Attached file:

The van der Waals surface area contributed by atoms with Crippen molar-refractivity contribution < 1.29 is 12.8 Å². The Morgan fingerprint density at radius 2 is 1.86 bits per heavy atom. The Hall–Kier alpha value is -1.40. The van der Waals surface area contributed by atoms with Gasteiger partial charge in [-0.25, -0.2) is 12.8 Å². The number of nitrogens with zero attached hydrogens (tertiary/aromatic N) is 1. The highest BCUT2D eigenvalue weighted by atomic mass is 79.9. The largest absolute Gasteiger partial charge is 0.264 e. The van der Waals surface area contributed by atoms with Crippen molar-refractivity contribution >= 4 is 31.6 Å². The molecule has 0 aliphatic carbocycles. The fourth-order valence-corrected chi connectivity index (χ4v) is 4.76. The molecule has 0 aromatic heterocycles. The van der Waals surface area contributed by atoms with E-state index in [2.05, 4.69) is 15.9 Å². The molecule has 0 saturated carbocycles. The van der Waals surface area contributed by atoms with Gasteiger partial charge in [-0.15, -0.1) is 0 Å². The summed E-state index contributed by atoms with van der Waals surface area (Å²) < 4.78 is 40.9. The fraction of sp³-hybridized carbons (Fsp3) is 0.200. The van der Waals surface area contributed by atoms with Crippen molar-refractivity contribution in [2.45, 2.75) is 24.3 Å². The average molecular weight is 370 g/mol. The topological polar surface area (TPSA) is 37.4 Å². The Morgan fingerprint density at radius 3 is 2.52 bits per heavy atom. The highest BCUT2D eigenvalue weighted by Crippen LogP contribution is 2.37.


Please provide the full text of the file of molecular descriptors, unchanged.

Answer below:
The van der Waals surface area contributed by atoms with Crippen molar-refractivity contribution < 1.29 is 12.8 Å². The Morgan fingerprint density at radius 2 is 1.86 bits per heavy atom. The Hall–Kier alpha value is -1.40. The van der Waals surface area contributed by atoms with Gasteiger partial charge in [-0.25, -0.2) is 12.8 Å². The number of nitrogens with zero attached hydrogens (tertiary/aromatic N) is 1. The highest BCUT2D eigenvalue weighted by atomic mass is 79.9. The largest absolute Gasteiger partial charge is 0.264 e. The van der Waals surface area contributed by atoms with Crippen molar-refractivity contribution >= 4 is 31.6 Å². The molecule has 0 aliphatic carbocycles. The fourth-order valence-corrected chi connectivity index (χ4v) is 4.76. The molecule has 0 aromatic heterocycles. The van der Waals surface area contributed by atoms with E-state index in [2.05, 4.69) is 15.9 Å². The molecule has 0 saturated carbocycles. The van der Waals surface area contributed by atoms with Gasteiger partial charge in [-0.15, -0.1) is 0 Å². The summed E-state index contributed by atoms with van der Waals surface area (Å²) < 4.78 is 40.9. The fraction of sp³-hybridized carbons (Fsp3) is 0.200. The van der Waals surface area contributed by atoms with Crippen molar-refractivity contribution in [2.45, 2.75) is 24.3 Å². The average molecular weight is 370 g/mol. The topological polar surface area (TPSA) is 37.4 Å². The Morgan fingerprint density at radius 3 is 2.52 bits per heavy atom. The highest BCUT2D eigenvalue weighted by Crippen LogP contribution is 2.37.